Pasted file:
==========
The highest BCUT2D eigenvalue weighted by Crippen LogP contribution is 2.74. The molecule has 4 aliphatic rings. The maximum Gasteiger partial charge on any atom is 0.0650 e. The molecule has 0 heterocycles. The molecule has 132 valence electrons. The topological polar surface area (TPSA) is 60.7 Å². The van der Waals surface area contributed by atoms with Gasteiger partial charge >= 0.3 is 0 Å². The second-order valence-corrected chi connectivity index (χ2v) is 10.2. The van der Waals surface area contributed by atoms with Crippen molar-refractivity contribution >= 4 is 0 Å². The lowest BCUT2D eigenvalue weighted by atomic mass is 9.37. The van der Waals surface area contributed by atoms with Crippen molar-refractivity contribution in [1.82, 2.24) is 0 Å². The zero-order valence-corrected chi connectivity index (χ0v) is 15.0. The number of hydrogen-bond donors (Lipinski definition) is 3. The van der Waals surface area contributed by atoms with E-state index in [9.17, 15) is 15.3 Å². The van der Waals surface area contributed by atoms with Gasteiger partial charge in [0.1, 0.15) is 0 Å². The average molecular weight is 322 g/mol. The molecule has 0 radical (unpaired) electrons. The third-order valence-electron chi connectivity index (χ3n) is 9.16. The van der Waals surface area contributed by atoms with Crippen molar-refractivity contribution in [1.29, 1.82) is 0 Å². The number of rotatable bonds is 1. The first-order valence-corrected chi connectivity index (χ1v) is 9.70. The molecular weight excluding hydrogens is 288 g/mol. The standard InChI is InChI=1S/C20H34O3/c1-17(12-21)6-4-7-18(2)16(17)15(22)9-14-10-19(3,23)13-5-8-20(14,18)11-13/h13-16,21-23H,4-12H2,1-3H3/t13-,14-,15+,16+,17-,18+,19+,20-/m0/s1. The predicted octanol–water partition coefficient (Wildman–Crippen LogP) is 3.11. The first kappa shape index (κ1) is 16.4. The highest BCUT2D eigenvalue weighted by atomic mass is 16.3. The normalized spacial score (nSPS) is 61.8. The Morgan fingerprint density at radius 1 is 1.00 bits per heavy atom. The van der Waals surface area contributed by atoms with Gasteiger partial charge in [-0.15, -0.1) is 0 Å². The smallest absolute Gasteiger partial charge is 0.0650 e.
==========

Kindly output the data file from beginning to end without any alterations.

The highest BCUT2D eigenvalue weighted by Crippen LogP contribution is 2.74. The molecule has 4 aliphatic rings. The maximum Gasteiger partial charge on any atom is 0.0650 e. The molecule has 0 heterocycles. The molecule has 132 valence electrons. The topological polar surface area (TPSA) is 60.7 Å². The van der Waals surface area contributed by atoms with Gasteiger partial charge >= 0.3 is 0 Å². The second-order valence-corrected chi connectivity index (χ2v) is 10.2. The van der Waals surface area contributed by atoms with Crippen molar-refractivity contribution >= 4 is 0 Å². The lowest BCUT2D eigenvalue weighted by atomic mass is 9.37. The van der Waals surface area contributed by atoms with Crippen molar-refractivity contribution in [1.82, 2.24) is 0 Å². The zero-order valence-corrected chi connectivity index (χ0v) is 15.0. The number of hydrogen-bond donors (Lipinski definition) is 3. The van der Waals surface area contributed by atoms with E-state index in [9.17, 15) is 15.3 Å². The van der Waals surface area contributed by atoms with Gasteiger partial charge in [0.1, 0.15) is 0 Å². The average molecular weight is 322 g/mol. The molecule has 0 radical (unpaired) electrons. The third-order valence-electron chi connectivity index (χ3n) is 9.16. The van der Waals surface area contributed by atoms with Crippen molar-refractivity contribution in [1.29, 1.82) is 0 Å². The number of rotatable bonds is 1. The first-order valence-corrected chi connectivity index (χ1v) is 9.70. The molecular weight excluding hydrogens is 288 g/mol. The standard InChI is InChI=1S/C20H34O3/c1-17(12-21)6-4-7-18(2)16(17)15(22)9-14-10-19(3,23)13-5-8-20(14,18)11-13/h13-16,21-23H,4-12H2,1-3H3/t13-,14-,15+,16+,17-,18+,19+,20-/m0/s1. The predicted octanol–water partition coefficient (Wildman–Crippen LogP) is 3.11. The first kappa shape index (κ1) is 16.4. The highest BCUT2D eigenvalue weighted by atomic mass is 16.3. The normalized spacial score (nSPS) is 61.8. The Morgan fingerprint density at radius 1 is 1.00 bits per heavy atom. The van der Waals surface area contributed by atoms with Gasteiger partial charge in [-0.15, -0.1) is 0 Å². The smallest absolute Gasteiger partial charge is 0.0650 e.